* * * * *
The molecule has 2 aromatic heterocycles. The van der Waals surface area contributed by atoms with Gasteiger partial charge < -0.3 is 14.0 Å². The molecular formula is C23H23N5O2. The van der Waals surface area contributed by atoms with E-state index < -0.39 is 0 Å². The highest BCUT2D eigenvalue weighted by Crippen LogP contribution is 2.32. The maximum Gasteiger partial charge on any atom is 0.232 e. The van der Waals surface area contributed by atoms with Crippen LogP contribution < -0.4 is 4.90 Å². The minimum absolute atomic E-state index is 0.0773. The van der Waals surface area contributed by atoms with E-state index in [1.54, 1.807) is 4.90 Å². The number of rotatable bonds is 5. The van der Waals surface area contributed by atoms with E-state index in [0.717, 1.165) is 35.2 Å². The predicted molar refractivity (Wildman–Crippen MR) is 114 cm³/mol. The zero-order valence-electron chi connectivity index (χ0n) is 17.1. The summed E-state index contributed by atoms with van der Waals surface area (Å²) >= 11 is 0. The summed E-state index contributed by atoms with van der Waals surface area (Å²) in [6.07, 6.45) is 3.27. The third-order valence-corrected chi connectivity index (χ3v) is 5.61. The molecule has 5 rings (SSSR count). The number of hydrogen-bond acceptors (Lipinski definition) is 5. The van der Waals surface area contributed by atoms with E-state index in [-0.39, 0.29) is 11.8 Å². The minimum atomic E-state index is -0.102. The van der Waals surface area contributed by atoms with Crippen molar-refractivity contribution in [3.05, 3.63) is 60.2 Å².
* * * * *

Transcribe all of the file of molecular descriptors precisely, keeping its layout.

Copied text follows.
The molecule has 2 aromatic heterocycles. The van der Waals surface area contributed by atoms with Gasteiger partial charge < -0.3 is 14.0 Å². The molecular formula is C23H23N5O2. The van der Waals surface area contributed by atoms with E-state index < -0.39 is 0 Å². The highest BCUT2D eigenvalue weighted by Crippen LogP contribution is 2.32. The maximum Gasteiger partial charge on any atom is 0.232 e. The van der Waals surface area contributed by atoms with Crippen LogP contribution < -0.4 is 4.90 Å². The minimum absolute atomic E-state index is 0.0773. The van der Waals surface area contributed by atoms with E-state index in [1.54, 1.807) is 4.90 Å². The number of rotatable bonds is 5. The van der Waals surface area contributed by atoms with E-state index in [0.717, 1.165) is 35.2 Å². The predicted molar refractivity (Wildman–Crippen MR) is 114 cm³/mol. The zero-order valence-electron chi connectivity index (χ0n) is 17.1. The summed E-state index contributed by atoms with van der Waals surface area (Å²) >= 11 is 0. The summed E-state index contributed by atoms with van der Waals surface area (Å²) in [6.07, 6.45) is 3.27. The third-order valence-corrected chi connectivity index (χ3v) is 5.61. The molecule has 5 rings (SSSR count). The number of hydrogen-bond acceptors (Lipinski definition) is 5. The van der Waals surface area contributed by atoms with E-state index in [-0.39, 0.29) is 11.8 Å². The minimum atomic E-state index is -0.102. The van der Waals surface area contributed by atoms with Crippen molar-refractivity contribution in [3.05, 3.63) is 60.2 Å².